The session facilitator advised us that employer stakeholders already had their consultation session, and some of what we were saying was the same as what the employer group was saying. 

    Our government colleagues are policy and program development experts. ASPECT's job is to provide practical experience by providing context with the client's needs as the focus. When we get invited to consult, we endeavour to do our homework in advance and come prepared with insight and solutions whenever possible. It will be interesting to see how much of our feedback makes it into the new CTB or if the CTB continues.

    If you are reading this and your organization is not a member, please consider joining us to support the work we do on your behalf. 

    Janet Morris-Reade, CEO

  • August 26, 2022 12:37 PM | Anonymous member (Administrator)

    We are slowly moving forward in confirming our Conference program. Although we may not have all the information available right now, I can tell you that we have confirmed our opening keynote speaker, Victoria Maxwell.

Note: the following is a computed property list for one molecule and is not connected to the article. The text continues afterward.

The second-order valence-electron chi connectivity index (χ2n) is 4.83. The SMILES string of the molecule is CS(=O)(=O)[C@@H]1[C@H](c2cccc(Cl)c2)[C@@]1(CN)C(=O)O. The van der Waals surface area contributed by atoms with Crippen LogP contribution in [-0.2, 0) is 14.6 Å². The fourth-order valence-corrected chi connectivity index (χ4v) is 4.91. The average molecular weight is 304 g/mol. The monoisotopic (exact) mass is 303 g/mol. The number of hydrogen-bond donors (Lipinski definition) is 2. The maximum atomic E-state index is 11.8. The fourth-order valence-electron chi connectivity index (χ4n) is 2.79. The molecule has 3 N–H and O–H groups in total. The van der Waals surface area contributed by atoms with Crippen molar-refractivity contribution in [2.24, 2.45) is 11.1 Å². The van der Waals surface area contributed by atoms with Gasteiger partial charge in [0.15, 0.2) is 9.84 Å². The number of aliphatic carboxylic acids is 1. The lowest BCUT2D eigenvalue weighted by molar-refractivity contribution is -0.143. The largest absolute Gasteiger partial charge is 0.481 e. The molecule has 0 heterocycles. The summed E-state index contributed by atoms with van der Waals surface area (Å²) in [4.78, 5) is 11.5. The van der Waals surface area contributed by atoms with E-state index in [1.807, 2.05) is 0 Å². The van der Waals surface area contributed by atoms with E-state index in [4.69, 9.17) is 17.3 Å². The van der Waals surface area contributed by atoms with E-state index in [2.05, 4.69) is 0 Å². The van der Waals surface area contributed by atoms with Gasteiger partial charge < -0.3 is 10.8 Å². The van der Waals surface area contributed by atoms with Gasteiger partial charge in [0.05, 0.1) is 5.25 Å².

About Victoria from her website:

    Victoria Maxwell, BFA, BPP, is a sought-after international (and funny) keynote speaker, performing artist and workshop leader. She uses her personal recovery story from mental illness to increase awareness, transform negative beliefs and ignite powerful conversations about mental health. 

    Blending 30 years as an actor and 15 as a wellness warrior, Victoria inspires people to take immediate action to improve their well-being.